Father Marotti’s Letter: 17th Sunday in Ordinary Time

Dear Friends:

In the Gospel this weekend, our Lord likens the Kingdom of God to a treasure buried in a field, and a pearl of great price. Since we have heard these analogies many times throughout our lives, we may miss how strange they are. Consider someone who finds a treasure, buries it again, and then sells all of his goods to buy the field…people would surely think something was wrong with him. The same for someone who sells all of their belongings to buy a pearl. Think about it: What would I do with a treasure or a pearl if I had gotten rid of all of my other belongings? It’s a very impractical move, not very common-sensical. It’s like starting over. And that is exactly the point.

The practice of the Catholic Faith in our culture has become overly practical,    business-like, cautious, calculating…not very other-worldly. Many can fall into living a polite, comfortable, non-sacrificial kind of Christianity. Christian discipleship which won’t make us stand out, avoids any extremes, avoids any radical decisions to follow Christ when it might conflict with my material well-being. This is perhaps why Christ uses such strange imagery – to show that the disciple who truly understands the beauty of the Truth which is Himself will abandon anything and everything to take hold of the one Good that finally matters.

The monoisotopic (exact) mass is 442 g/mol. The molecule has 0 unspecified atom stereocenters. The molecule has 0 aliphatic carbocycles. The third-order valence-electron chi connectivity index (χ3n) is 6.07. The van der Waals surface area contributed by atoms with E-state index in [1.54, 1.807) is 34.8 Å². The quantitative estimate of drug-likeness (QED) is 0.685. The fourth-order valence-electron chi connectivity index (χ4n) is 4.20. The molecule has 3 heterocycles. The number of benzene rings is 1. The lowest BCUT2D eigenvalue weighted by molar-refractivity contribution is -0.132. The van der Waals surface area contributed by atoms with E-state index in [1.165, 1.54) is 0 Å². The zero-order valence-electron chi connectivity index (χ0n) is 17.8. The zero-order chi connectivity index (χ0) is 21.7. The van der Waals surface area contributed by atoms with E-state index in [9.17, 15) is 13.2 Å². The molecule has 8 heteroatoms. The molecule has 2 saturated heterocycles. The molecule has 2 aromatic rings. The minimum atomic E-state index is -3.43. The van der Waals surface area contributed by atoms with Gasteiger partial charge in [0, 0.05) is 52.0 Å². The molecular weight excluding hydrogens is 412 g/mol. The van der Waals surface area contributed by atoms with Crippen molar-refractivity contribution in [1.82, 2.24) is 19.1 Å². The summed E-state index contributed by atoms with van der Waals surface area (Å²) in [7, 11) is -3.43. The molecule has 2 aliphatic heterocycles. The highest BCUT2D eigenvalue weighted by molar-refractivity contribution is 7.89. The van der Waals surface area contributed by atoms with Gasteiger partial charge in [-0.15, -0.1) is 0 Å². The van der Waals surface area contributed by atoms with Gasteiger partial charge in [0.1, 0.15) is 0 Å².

He also uses the image of the net which takes in all different kinds of fish, both bad and good. You might recall His use of the similar image of the weeds and wheat to convey that the Kingdom of God, not yet reaching its final fulfillment until the end of time, is a mixture of true and false disciples. Which is not something we can determine with any finality until the end of time. While on this earth, sinners may become saints, and saints may fall. Let’s use this as a reminder that we are never to place our hope in anyone other than Christ Jesus and, additionally, that we are never to hastily judge a sinner or exalt a saint. We are to pray for both: for the conversion of the one, and the perseverance of the other.

In Christ, Father Marotti